Brian Cleeve 2001
Perfect love is the wise giving of all that is good in one’s self to a Beloved. Anything less than this, any demand for a return, transforms love into mere desire and even lust. And for the giving to be truly wise, truly perfect, the Beloved object of Love must be perfect.
There is only one perfect object for our love, one perfect Beloved and that is God. To offer our Love to a human being must involve imperfection. Imperfection in our own lack of wisdom, our unwise choice, imperfection in the object of our love. From perfect love, our love of a human beloved becomes human, imperfect love.
Only if the lover allows God to direct the Love can it regain a form of perfection. It becomes obedience to God, to God’s command to love a human being. In such a case, the true Beloved is still God, and the human beloved is a human companion chosen for the lover for God’s reasons. God is saying to each of the two lovers, “I wish you to love one another in order to serve Me in ways that you could not if you remained separate from one another.”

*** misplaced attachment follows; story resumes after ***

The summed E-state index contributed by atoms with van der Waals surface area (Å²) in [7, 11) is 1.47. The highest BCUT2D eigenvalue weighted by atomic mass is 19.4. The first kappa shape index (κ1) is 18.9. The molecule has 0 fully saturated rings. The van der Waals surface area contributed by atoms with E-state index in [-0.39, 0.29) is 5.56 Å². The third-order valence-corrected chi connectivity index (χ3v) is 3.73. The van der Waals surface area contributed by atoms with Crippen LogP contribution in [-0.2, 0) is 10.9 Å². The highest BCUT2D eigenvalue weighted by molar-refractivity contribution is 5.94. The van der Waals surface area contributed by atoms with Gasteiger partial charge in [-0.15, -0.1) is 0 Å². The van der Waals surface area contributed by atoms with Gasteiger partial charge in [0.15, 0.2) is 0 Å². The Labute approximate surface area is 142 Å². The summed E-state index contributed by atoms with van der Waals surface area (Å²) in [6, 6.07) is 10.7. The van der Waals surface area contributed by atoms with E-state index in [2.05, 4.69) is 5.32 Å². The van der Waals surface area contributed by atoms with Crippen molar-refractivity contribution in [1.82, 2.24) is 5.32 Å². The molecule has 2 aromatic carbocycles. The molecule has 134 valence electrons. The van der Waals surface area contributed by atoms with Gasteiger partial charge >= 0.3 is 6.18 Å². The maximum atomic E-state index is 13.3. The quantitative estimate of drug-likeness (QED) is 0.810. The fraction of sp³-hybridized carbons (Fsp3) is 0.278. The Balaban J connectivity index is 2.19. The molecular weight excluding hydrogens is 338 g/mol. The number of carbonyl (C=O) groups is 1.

To those who do not wish to understand it, this definition of perfect love will seem cold, and very far from the romantic idylls of novels and the cinema. It will not seem to be “love” at all. In truth, it is the only love that deserves the name. Each of the two companions will see God’s Will in the other, and their passionate love of God and obedience to God will develop a real love between them, for of course each will by obeying God.
As for the idyllic love of human longings and poetry, “come be with me and be my love, and we will all the pleasures prove….” does it, can it exist in reality? Jane Austen’s lovers who choose each other with wise and admiring judgement and set out for a life of goodness and happiness at the end of each novel – do such lovers exist? To live happily ever after?
One hears of such couples, Emma and her Mr. Knightley living long lives together to become Darby and Joan in loving companionship. Undoubtedly they exist, but inevitably it is a companionship that involves compromises. Jack Sprat would eat no fat and his wife would eat no lean. Emma submits to Mr. Knightley’s wisdom and maturity. Mr. Knightley sets out to teach her to control her arrogance. This is already less than a grand passion, Paolo and Francesca, Dante and Beatrice, Heloise and Abelard, Romeo and Juliet.
Those are the exemplars offered to us by poetry as true, perfect, and each example, each couple is doomed, in human terms. The love only endures in poetry, not in fact, not into old age. Romeo and Juliet grown old suggests pathos, not passion. Poetry recognizes this by condemning passionate, idyllic love to an early death. “When I was young and twenty” oh then! Yes. But “When I am old and gray and full of sleep” then all that remains is the memory of youth, of the idyll.